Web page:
Welcome to Answering Machine, a column where Editor-in-Chief Michael Roffman will voice his opinion on the latest top headlines, which might include new music, various controversies, and publicized conflicts. He’s likened this to a Town Hall discussion of sorts, so please feel free to voice your own two cents below.
This morning, Marvel dropped the much-hyped trailer for their forthcoming comicspalooza, Avengers: Infinity War, and as expected, it delivered everything fans wanted. In fact, it was a little too much. We learn that Tom Holland’s Spider-Man is going to backtrack on his Avengers plea and take the suit. We know that Captain America will return. We know that the Guardians of the Galaxy will show up somehow. We kind of even know what Loki plans to do with the Tesseract now.
Great. Grand. Wonderful.
Granted, everyone and their geeky mother probably knew a lot of these things going into the trailer, especially since everyone and their geeky mother probably dissects this shit on a daily basis via Reddit, but here’s one question: Why would you confirm these things? What do these soft confirmations do except spoil what could arguably be an incredible reveal, one that’s totally lost by a short trailer that really needs to just say: “You’ve been doing this for 10 years. You’re going to be here.”
It’s annoying. It’s preposterous. It’s another desperate sign by Hollywood, one that continues to struggle economically as people with half a brain realize it makes more sense to stay home, save money on streaming services, and avoid the George Miller-esque wasteland that is the modern cinema experience. You know, the place where candy costs a mortgage, bars have turned moviegoers into town drunks, and glowing cellphones are as welcome as bags of popcorn. Fun times.
But, here’s the thing: If these colossal trailers can’t exhibit a little restraint, and withhold some mystery, what can? This is a guaranteed hit — scientifically proven, especially based on the recent box office receipts for Thor: Ragnarok, one of the weaker brand names of the franchise — and so, you have to wonder why Disney and Marvel feel compelled to show anything at all. What do they stand to lose by exercising some mystery and withholding the details? That’s the only mystery at this point.
Unfortunately, it’s not just Marvel. Disney has done the same thing with Star Wars: The Last Jedi. Did you see that last trailer? The one that includes that head-scratching twist involving Rey and Kylo Ren? Why would you show that? Seriously. It’s Star Wars. They could plaster a 1997 photo of Mark Hamill from the red carpet premiere of the re-releases with the words, “Koming Soon to a Galaxy Near You, aka Dec 15”, and it would still break all kinds of records. They wield that kind of power.
Yet they continue to resort to cheap tricks and pandering fan service. Do they not remember the glory days of the ’90s? Back when blockbusters were a dime a dozen? They sure as hell act like they do. After all, today’s entire filmmaking economy seems indebted to those days, what with all the nostalgia mining going on. Well, here’s one thing to get nostalgic for: classic trailers. Think back to the piece of amber for Jurassic Park. Or even the looming shadows of Independence Day.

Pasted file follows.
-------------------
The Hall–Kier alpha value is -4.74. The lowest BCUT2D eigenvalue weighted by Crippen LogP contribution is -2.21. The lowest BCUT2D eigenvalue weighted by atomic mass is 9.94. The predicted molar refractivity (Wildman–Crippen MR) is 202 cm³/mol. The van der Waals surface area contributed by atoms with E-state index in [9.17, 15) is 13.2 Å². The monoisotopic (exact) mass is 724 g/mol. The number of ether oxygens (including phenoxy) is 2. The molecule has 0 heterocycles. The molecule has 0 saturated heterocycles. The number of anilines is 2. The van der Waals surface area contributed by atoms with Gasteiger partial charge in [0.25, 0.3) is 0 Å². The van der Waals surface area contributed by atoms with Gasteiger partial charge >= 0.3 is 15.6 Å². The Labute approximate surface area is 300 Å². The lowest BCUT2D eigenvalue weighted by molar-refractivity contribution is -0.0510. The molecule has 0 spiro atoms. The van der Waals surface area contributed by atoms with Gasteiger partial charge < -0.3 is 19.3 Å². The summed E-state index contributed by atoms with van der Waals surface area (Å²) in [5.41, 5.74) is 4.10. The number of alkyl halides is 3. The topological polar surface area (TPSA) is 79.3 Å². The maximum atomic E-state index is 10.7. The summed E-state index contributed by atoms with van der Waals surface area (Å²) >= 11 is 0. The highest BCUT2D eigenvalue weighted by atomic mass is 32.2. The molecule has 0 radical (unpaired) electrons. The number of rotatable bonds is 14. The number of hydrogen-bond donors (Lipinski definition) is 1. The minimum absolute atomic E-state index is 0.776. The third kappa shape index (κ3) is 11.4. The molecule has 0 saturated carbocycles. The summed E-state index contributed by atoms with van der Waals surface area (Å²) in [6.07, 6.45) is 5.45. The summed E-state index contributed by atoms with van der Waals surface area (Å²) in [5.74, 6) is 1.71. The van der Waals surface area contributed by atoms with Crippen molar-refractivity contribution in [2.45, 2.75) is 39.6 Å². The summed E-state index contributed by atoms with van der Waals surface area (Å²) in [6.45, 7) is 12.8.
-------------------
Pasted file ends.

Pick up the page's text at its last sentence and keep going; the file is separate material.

Curiosity will never go away. It might not seem that way given that the Internet tends to answer every question within a simple Google search, but what these studios need to realize is that they ultimately hold the keys to that curiosity. They have all the power in the world to withhold the details, allow things to simmer, and right now they’re not. Instead, they’re just tossing it out there as if they’re Jack Nicholson’s Joker, tossing out loads of cash to the idiots who yammer away.
Just stop. Hold your cards close to your chest. It’ll lead to better experiences. Don’t believe me? Take a look at Showtime’s Twin Peaks from this past summer. For 18 hours, David Lynch had his fans in a vacuum, leaving them to bask in the mystery as they lost sleep over whether they’d ever see Audrey Horne again or if Bobby Briggs might get to beat the shit out of Balthazar Getty. The waiting was the hardest part, as the late bard said, but it was always fun. It was part of the experience.
Right now, that experience just doesn’t exist in Hollywood, which may be a part of the problem. More and more trailers are beginning to represent short movies, a recap of sorts to let you know, “Well, A and B and C happens, and yes, we’ll even hint at D. Please come.” Sure, that won’t stop the diehards from seeing Luke Skywalker jump over shit, but it also will never equate to an experience on par with, say, when audiences first saw Jaws, or Back to the Future, or even The Dark Knight.
Hell, even when experiences do deliver — like, say, one of our favorite films of the year: Denis Villeneuve’s outstanding and severely underrated Blade Runner 2049 — they’re still less than because of the trailers. By that film’s first teaser trailer, we not only knew that Harrison Ford would return, but how and when. In hindsight, it would have been so much better to not even know if he was in the goddamn movie, and that reveal would have shook the theater. That is, if more people attended.
One solution — and one that I’m sure countless readers have already left in the comments without reading this — is to just stave off trailers. Sure. Noble. Okay. Our former Film Editor Justin Gerber does this. He closes his eyes like he’s that underwritten character from Rogue One every time we sit down to watch a movie. He looks like an idiot. But it works for him. At the same time, it doesn’t stop him from learning about various details, namely because once the cat’s out of the bag…
Well, everyone gets scratched.